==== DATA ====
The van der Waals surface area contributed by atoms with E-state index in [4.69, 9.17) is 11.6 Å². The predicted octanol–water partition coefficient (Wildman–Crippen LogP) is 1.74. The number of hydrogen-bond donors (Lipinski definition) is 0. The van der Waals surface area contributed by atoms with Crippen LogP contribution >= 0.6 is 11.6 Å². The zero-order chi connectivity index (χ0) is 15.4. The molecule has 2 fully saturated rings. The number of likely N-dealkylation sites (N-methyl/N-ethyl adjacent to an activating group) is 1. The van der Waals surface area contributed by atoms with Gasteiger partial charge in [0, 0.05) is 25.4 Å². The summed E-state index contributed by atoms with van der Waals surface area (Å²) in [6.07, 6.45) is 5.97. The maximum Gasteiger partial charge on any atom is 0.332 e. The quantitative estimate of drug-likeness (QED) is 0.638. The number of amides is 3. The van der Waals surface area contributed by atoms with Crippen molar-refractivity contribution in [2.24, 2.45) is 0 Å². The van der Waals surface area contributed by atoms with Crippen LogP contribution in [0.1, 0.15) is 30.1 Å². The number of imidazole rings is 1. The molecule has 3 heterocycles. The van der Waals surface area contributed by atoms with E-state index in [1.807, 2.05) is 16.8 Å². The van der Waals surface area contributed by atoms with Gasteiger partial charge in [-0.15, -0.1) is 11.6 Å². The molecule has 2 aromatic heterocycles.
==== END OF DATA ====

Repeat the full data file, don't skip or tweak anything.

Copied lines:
The van der Waals surface area contributed by atoms with E-state index in [4.69, 9.17) is 11.6 Å². The predicted octanol–water partition coefficient (Wildman–Crippen LogP) is 1.74. The number of hydrogen-bond donors (Lipinski definition) is 0. The van der Waals surface area contributed by atoms with Crippen LogP contribution >= 0.6 is 11.6 Å². The zero-order chi connectivity index (χ0) is 15.4. The molecule has 2 fully saturated rings. The number of likely N-dealkylation sites (N-methyl/N-ethyl adjacent to an activating group) is 1. The van der Waals surface area contributed by atoms with Gasteiger partial charge in [0, 0.05) is 25.4 Å². The summed E-state index contributed by atoms with van der Waals surface area (Å²) in [6.07, 6.45) is 5.97. The maximum Gasteiger partial charge on any atom is 0.332 e. The quantitative estimate of drug-likeness (QED) is 0.638. The number of amides is 3. The van der Waals surface area contributed by atoms with Crippen molar-refractivity contribution in [2.24, 2.45) is 0 Å². The van der Waals surface area contributed by atoms with Crippen LogP contribution in [0.1, 0.15) is 30.1 Å². The number of imidazole rings is 1. The molecule has 3 heterocycles. The van der Waals surface area contributed by atoms with E-state index in [1.807, 2.05) is 16.8 Å². The van der Waals surface area contributed by atoms with Gasteiger partial charge in [-0.15, -0.1) is 11.6 Å². The molecule has 2 aromatic heterocycles.